Energetic, yet down to earth: That’s how Oswald Hochfilzer would describe himself – if he had to. But he prefers to leave that to someone else. We’re here to give it a try.
Oswald Hochfilzer stomps into the stable in his work boots. We can see our breath in the crispy air. It is 8.30 am. Oswald has probably been up for more than four hours and has already finished his office work. Following his grandfather's credo to get things done by lunchtime, he is sure that a few productive hours in the early morning produce better results than an entire afternoon. He greets his black Angus cattle with a few hellos heartily bellowed through the entire cowshed. The calves are the first to answer, the older cows follow suit.
At the Bärenbadalm alp
Oswald runs his cattle farm together with his father. His animals have a happy life – not only the breeding bull. They have a huge pasture area with more space and food than they could wish for. That's what makes the meat that goes into the traditional goulash served on Bärenbadalm so tender – and it’s why all the snowboarders and skiers love it so much. The large chalet on the Jochberg, at 1870 metres above sea level, has been in Oswald and his family's hands since 2004. The building is made completely out of wood and is surrounded by nothing but the blue sky, clouds and the mountains. From the Bose speakers in the wall we hear the soft voice of chanteuse Charlotte Gainsbourg. Oswald strictly refuses to offer any cheap après-ski thrills, which his guests greatly appreciate. They also revel in the high-end culinary offerings, which are almost all locally produced. Comfortable upholstery inside the chalet and cool Fatboy beanbags on the large wood terrace ensure that everyone can relax properly before heading back to the slopes.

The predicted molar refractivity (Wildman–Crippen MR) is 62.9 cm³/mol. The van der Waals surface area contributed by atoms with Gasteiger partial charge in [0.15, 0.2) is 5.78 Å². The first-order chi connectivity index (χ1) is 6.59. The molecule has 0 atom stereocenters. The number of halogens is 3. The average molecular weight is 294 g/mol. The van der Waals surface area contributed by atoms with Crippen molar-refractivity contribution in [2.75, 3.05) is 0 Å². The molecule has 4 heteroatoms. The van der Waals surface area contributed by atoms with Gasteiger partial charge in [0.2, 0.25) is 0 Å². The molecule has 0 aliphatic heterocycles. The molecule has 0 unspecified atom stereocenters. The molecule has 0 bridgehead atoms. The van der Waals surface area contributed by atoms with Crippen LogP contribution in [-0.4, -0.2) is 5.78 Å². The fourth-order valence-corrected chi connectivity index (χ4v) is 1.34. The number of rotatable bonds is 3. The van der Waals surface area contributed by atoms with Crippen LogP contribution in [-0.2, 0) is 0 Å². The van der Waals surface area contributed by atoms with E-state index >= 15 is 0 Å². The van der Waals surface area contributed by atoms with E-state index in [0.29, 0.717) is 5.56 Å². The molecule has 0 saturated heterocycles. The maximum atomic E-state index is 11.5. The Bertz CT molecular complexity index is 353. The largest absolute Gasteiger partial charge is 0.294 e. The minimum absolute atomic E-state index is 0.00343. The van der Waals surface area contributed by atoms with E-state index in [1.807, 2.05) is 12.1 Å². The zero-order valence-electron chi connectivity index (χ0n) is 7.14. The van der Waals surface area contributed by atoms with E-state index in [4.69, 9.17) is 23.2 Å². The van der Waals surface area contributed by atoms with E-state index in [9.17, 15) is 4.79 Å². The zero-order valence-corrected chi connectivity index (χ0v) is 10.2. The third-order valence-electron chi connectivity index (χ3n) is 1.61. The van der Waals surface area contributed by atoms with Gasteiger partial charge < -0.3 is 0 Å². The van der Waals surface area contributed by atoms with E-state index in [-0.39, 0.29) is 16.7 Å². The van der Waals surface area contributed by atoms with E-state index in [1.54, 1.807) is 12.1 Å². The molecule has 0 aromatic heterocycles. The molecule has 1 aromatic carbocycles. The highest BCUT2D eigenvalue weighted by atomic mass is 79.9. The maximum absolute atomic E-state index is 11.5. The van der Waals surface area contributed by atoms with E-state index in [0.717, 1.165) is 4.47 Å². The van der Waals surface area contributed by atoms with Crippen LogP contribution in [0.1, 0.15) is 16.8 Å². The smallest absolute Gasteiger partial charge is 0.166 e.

"Join our social network at nearly 2000 metres"
"Too much information, I feel I'm gettin' lost," Charlotte Gainsbourg sings. Most guests hardly hear the music. Posting selfies and snapshots of their snow-filled adventures is clearly their priority. "Watching someone stare into their mobile is like watching a dog bark at a cow, not a peep will get through to them." Oswald is not a fan of facebook & the like. His opinion is best summed up on his website, where his charming, tongue-in-cheek comment on social media is: "Join our social network at 2000 metres". Why the disdain? Maybe it's the information overload. Maybe his aversion points to something deeper, something revealed when we ask Oswald about his core values. He doesn't hesitate and quickly answers: family, home, a sense of connection and tradition – values he wants to pass on to his two sons, 5 and 2. Both love being part of the ongoings on the farm or in the fields. He believes it's important for a mother to stay with her children, to raise them with clear rules instead of a laissez-faire attitude. The most important thing, Oswald explains, is to be normal. "I like normal people and everyone knows exactly what I mean. That's the beauty of it: to be as you are." A network aimed at self-promotion and self-obsessed behaviour couldn't be further from his views.